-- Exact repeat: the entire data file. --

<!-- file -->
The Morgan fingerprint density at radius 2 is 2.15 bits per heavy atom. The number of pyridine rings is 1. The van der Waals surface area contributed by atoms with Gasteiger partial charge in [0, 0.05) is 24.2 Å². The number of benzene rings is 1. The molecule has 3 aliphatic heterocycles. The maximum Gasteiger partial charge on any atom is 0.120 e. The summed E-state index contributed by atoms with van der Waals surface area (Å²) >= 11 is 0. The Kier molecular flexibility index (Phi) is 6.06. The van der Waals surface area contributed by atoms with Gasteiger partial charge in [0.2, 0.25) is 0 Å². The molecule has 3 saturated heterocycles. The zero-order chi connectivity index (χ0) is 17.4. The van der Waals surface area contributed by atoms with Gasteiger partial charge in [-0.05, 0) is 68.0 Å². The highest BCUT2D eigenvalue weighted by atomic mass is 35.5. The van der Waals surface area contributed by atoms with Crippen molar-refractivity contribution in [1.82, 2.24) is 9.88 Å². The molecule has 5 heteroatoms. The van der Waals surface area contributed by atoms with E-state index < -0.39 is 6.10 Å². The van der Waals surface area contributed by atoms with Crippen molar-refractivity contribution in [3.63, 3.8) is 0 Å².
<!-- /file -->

The Morgan fingerprint density at radius 2 is 2.15 bits per heavy atom. The number of pyridine rings is 1. The van der Waals surface area contributed by atoms with Gasteiger partial charge in [0, 0.05) is 24.2 Å². The number of benzene rings is 1. The molecule has 3 aliphatic heterocycles. The maximum Gasteiger partial charge on any atom is 0.120 e. The summed E-state index contributed by atoms with van der Waals surface area (Å²) >= 11 is 0. The Kier molecular flexibility index (Phi) is 6.06. The van der Waals surface area contributed by atoms with Gasteiger partial charge in [0.2, 0.25) is 0 Å². The molecule has 3 saturated heterocycles. The zero-order chi connectivity index (χ0) is 17.4. The van der Waals surface area contributed by atoms with Gasteiger partial charge in [-0.05, 0) is 68.0 Å². The highest BCUT2D eigenvalue weighted by atomic mass is 35.5. The van der Waals surface area contributed by atoms with Crippen molar-refractivity contribution in [1.82, 2.24) is 9.88 Å². The molecule has 5 heteroatoms. The van der Waals surface area contributed by atoms with E-state index < -0.39 is 6.10 Å². The van der Waals surface area contributed by atoms with Crippen molar-refractivity contribution in [3.63, 3.8) is 0 Å².